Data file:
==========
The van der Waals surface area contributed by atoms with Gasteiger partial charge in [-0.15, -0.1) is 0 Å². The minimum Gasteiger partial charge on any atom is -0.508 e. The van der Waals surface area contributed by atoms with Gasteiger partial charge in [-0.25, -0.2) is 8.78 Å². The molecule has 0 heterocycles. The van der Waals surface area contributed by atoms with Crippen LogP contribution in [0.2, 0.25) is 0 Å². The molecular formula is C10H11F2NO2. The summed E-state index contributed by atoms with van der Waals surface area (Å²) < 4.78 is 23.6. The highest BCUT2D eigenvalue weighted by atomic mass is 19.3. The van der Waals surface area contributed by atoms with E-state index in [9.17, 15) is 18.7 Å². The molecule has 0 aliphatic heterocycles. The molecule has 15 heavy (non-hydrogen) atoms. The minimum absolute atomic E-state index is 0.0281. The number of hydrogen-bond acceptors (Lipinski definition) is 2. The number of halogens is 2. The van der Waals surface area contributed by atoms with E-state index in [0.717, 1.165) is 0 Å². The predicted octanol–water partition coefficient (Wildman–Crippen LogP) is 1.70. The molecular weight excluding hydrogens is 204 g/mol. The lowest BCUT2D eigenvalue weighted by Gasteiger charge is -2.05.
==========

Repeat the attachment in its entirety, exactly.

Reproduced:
The van der Waals surface area contributed by atoms with Gasteiger partial charge in [-0.15, -0.1) is 0 Å². The minimum Gasteiger partial charge on any atom is -0.508 e. The van der Waals surface area contributed by atoms with Gasteiger partial charge in [-0.25, -0.2) is 8.78 Å². The molecule has 0 heterocycles. The van der Waals surface area contributed by atoms with Crippen LogP contribution in [0.2, 0.25) is 0 Å². The molecular formula is C10H11F2NO2. The summed E-state index contributed by atoms with van der Waals surface area (Å²) < 4.78 is 23.6. The highest BCUT2D eigenvalue weighted by atomic mass is 19.3. The van der Waals surface area contributed by atoms with E-state index in [9.17, 15) is 18.7 Å². The molecule has 0 aliphatic heterocycles. The molecule has 15 heavy (non-hydrogen) atoms. The minimum absolute atomic E-state index is 0.0281. The number of hydrogen-bond acceptors (Lipinski definition) is 2. The number of halogens is 2. The van der Waals surface area contributed by atoms with E-state index in [0.717, 1.165) is 0 Å². The predicted octanol–water partition coefficient (Wildman–Crippen LogP) is 1.70. The molecular weight excluding hydrogens is 204 g/mol. The lowest BCUT2D eigenvalue weighted by Gasteiger charge is -2.05.